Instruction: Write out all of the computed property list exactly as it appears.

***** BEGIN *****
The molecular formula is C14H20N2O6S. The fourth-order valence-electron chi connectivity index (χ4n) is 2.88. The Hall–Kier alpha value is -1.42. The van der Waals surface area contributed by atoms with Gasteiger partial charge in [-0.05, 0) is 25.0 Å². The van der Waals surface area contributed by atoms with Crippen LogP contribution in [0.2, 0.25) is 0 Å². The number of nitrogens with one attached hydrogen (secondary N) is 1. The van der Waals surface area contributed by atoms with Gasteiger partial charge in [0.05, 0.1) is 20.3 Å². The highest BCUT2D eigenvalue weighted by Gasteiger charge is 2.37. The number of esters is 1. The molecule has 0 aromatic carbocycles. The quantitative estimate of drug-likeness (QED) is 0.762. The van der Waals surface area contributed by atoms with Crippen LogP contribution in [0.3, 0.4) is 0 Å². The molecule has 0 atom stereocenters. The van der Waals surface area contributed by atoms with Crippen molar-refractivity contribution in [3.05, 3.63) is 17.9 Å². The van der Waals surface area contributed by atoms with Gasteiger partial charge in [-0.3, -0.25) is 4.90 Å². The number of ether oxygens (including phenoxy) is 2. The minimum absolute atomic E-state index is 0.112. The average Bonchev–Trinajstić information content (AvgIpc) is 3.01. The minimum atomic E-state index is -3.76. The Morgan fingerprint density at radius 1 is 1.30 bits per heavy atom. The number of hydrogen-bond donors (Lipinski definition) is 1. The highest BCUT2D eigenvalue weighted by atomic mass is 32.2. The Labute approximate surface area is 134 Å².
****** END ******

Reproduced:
The molecular formula is C14H20N2O6S. The fourth-order valence-electron chi connectivity index (χ4n) is 2.88. The Hall–Kier alpha value is -1.42. The van der Waals surface area contributed by atoms with Gasteiger partial charge in [-0.05, 0) is 25.0 Å². The van der Waals surface area contributed by atoms with Crippen LogP contribution in [0.2, 0.25) is 0 Å². The number of nitrogens with one attached hydrogen (secondary N) is 1. The van der Waals surface area contributed by atoms with Gasteiger partial charge in [0.05, 0.1) is 20.3 Å². The highest BCUT2D eigenvalue weighted by Gasteiger charge is 2.37. The number of esters is 1. The molecule has 0 aromatic carbocycles. The quantitative estimate of drug-likeness (QED) is 0.762. The van der Waals surface area contributed by atoms with Crippen LogP contribution in [0.3, 0.4) is 0 Å². The molecule has 0 atom stereocenters. The van der Waals surface area contributed by atoms with Crippen molar-refractivity contribution in [3.05, 3.63) is 17.9 Å². The van der Waals surface area contributed by atoms with Gasteiger partial charge in [-0.3, -0.25) is 4.90 Å². The number of ether oxygens (including phenoxy) is 2. The minimum absolute atomic E-state index is 0.112. The average Bonchev–Trinajstić information content (AvgIpc) is 3.01. The minimum atomic E-state index is -3.76. The Morgan fingerprint density at radius 1 is 1.30 bits per heavy atom. The number of hydrogen-bond donors (Lipinski definition) is 1. The highest BCUT2D eigenvalue weighted by atomic mass is 32.2. The Labute approximate surface area is 134 Å².